“I work hard, so I deserve a nice vacation.”
“The kids are only young once, they deserve the best of everything.”
“I’ve worked all my life, so I deserve to retire in comfort.”
“I’ve paid my dues so I deserve a promotion/raise.”
“I’ve never had a nice car, so this time I deserve a convertible sports car.”
The problem is, almost all of these statements end with some variation of, “But I can’t afford it so I’ll have to go into debt to have it.” What these people don’t seem to understand is that none of us “deserve” anything. Nothing irritates me more than hearing someone talk about how they can barely afford food, are making only the minimum payments on large debt balances, and have no savings, yet they are planning a very expensive vacation because, “I work so hard, I deserve a break.” It’s like a kid who feels like he “deserves” to have the same toy as the neighbor’s kid, simply because the other kid has it.
Everything that falls into the, “I deserve it” list is a want. How often do you hear someone say, “I deserve to have food and heat?” Rarely, if ever. The necessities are assumed. You will have heat and food, even if you have to turn to a government program or family assistance to get them. But there are no programs for sports cars or nice vacations. Even retirement is rapidly coming off the list of things that will be provided for you. Those “want” items are on the individual to provide and many people cannot afford them. However, they see others having them and they think, “I have a job similar to his or a wage similar to hers, so I deserve that vacation, too.”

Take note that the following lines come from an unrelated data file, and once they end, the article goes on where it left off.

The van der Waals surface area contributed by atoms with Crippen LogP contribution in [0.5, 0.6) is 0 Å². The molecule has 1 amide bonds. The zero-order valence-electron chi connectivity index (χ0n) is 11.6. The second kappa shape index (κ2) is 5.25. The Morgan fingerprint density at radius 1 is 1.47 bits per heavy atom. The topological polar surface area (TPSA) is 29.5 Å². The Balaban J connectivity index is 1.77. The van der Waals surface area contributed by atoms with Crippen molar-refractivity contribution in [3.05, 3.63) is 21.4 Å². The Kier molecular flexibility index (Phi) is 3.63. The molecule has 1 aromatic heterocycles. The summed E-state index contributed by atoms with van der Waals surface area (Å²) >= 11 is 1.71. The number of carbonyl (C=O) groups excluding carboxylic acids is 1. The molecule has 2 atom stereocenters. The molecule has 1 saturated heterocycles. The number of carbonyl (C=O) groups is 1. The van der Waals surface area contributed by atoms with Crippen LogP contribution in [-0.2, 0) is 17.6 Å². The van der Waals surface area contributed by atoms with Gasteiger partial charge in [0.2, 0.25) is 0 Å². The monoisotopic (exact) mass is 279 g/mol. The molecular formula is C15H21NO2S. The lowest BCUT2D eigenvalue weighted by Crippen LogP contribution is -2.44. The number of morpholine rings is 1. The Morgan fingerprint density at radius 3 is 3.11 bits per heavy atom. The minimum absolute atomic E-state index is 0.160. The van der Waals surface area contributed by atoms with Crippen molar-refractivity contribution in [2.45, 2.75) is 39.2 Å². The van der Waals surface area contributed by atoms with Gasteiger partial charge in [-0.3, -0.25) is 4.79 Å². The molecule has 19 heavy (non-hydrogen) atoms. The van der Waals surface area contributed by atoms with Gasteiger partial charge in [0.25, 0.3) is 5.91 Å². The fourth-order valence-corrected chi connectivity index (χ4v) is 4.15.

It’s understandable. When we’re kids, most of us are taught to bring enough treats for the whole class and to make sure that no one is left out of the fun. If one child can’t afford something, the other children (or their parents) must pick up the slack to avoid leaving anyone out. We’re taught that everyone deserves to participate, no matter their ability or merit. We’re fed the notion that everyone is equal and is entitled to the same things, even if others have to pick up the slack to make that possible. That teaching carries with us into adulthood and, when we see others enjoying things like vacations, cars, etc., we want them, too. We feel like we deserve them because, hey, we’re just as good as that other person. We work hard, we’re good people, so we should be allowed in on the fun. But entitlement is a fairy tale that we need to outgrow.
The problem is that once we become adults, there isn’t a teacher or parent there to enforce the fairness rule. It’s a tough lesson to learn that just being present isn’t enough any more. (And the more you were indulged as a kid, the more painful this lesson is.) In adulthood, we have to earn what we get. We have to save and sacrifice for our needs and, especially, wants. As an adult, you no longer deserve anything simply because you are a good person who works hard. There isn’t anyone who’s going to make certain that you get to participate in the fun, just because you’re part of the class. You have to make and earn your own fun. If you fail to save and act responsibly, what you “deserve” might be nothing.